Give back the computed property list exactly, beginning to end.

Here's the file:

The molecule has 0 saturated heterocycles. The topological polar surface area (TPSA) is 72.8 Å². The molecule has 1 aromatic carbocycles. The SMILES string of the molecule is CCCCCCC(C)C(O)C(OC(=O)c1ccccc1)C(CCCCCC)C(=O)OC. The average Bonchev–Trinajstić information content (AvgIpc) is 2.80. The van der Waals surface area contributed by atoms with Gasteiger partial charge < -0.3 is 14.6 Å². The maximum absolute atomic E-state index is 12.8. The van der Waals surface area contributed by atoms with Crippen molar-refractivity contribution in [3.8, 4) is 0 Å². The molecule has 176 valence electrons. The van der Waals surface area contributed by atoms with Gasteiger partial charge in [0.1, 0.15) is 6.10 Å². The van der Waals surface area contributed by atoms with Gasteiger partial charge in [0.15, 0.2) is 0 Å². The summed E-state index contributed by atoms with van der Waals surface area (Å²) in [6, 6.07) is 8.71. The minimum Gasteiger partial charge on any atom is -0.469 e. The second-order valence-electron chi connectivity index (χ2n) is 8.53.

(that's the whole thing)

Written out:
The molecule has 0 saturated heterocycles. The topological polar surface area (TPSA) is 72.8 Å². The molecule has 1 aromatic carbocycles. The SMILES string of the molecule is CCCCCCC(C)C(O)C(OC(=O)c1ccccc1)C(CCCCCC)C(=O)OC. The average Bonchev–Trinajstić information content (AvgIpc) is 2.80. The van der Waals surface area contributed by atoms with Gasteiger partial charge < -0.3 is 14.6 Å². The maximum absolute atomic E-state index is 12.8. The van der Waals surface area contributed by atoms with Crippen molar-refractivity contribution in [3.8, 4) is 0 Å². The molecule has 176 valence electrons. The van der Waals surface area contributed by atoms with Gasteiger partial charge in [0.1, 0.15) is 6.10 Å². The van der Waals surface area contributed by atoms with Gasteiger partial charge in [0.15, 0.2) is 0 Å². The summed E-state index contributed by atoms with van der Waals surface area (Å²) in [6, 6.07) is 8.71. The minimum Gasteiger partial charge on any atom is -0.469 e. The second-order valence-electron chi connectivity index (χ2n) is 8.53.